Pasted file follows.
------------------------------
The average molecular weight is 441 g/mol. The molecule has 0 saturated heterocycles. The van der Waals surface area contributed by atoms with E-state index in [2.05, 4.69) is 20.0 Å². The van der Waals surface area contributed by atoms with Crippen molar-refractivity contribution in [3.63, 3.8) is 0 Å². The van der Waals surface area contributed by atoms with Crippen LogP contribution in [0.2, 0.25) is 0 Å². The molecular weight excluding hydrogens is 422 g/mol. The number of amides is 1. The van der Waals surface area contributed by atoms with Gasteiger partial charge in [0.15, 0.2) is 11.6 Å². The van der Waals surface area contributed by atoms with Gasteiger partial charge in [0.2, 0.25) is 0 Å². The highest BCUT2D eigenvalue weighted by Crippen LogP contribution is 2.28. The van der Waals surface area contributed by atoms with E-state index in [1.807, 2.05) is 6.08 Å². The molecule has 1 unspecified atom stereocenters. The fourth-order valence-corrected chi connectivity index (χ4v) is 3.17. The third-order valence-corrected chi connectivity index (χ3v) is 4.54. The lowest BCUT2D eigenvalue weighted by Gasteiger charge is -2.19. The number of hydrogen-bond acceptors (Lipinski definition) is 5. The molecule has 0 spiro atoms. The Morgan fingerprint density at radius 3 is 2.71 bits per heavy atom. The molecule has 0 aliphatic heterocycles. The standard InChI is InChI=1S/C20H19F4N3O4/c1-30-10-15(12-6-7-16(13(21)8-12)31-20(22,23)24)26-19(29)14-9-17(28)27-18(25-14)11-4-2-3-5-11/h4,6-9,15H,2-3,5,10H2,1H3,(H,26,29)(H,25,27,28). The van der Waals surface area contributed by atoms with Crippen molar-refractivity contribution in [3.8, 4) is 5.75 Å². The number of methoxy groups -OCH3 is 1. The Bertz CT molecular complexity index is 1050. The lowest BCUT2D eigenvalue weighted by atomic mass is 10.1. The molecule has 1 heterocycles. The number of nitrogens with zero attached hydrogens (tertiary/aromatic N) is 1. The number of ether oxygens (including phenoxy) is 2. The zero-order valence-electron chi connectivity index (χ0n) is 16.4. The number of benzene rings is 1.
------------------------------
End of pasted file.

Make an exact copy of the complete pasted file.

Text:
The average molecular weight is 441 g/mol. The molecule has 0 saturated heterocycles. The van der Waals surface area contributed by atoms with E-state index in [2.05, 4.69) is 20.0 Å². The van der Waals surface area contributed by atoms with Crippen molar-refractivity contribution in [3.63, 3.8) is 0 Å². The van der Waals surface area contributed by atoms with Crippen LogP contribution in [0.2, 0.25) is 0 Å². The molecular weight excluding hydrogens is 422 g/mol. The number of amides is 1. The van der Waals surface area contributed by atoms with Gasteiger partial charge in [0.15, 0.2) is 11.6 Å². The van der Waals surface area contributed by atoms with Gasteiger partial charge in [0.2, 0.25) is 0 Å². The highest BCUT2D eigenvalue weighted by Crippen LogP contribution is 2.28. The van der Waals surface area contributed by atoms with E-state index in [1.807, 2.05) is 6.08 Å². The molecule has 1 unspecified atom stereocenters. The fourth-order valence-corrected chi connectivity index (χ4v) is 3.17. The third-order valence-corrected chi connectivity index (χ3v) is 4.54. The lowest BCUT2D eigenvalue weighted by Gasteiger charge is -2.19. The number of hydrogen-bond acceptors (Lipinski definition) is 5. The molecule has 0 spiro atoms. The Morgan fingerprint density at radius 3 is 2.71 bits per heavy atom. The molecule has 0 aliphatic heterocycles. The standard InChI is InChI=1S/C20H19F4N3O4/c1-30-10-15(12-6-7-16(13(21)8-12)31-20(22,23)24)26-19(29)14-9-17(28)27-18(25-14)11-4-2-3-5-11/h4,6-9,15H,2-3,5,10H2,1H3,(H,26,29)(H,25,27,28). The van der Waals surface area contributed by atoms with Crippen molar-refractivity contribution in [3.8, 4) is 5.75 Å². The number of methoxy groups -OCH3 is 1. The Bertz CT molecular complexity index is 1050. The lowest BCUT2D eigenvalue weighted by atomic mass is 10.1. The molecule has 1 heterocycles. The number of nitrogens with zero attached hydrogens (tertiary/aromatic N) is 1. The number of ether oxygens (including phenoxy) is 2. The zero-order valence-electron chi connectivity index (χ0n) is 16.4. The number of benzene rings is 1.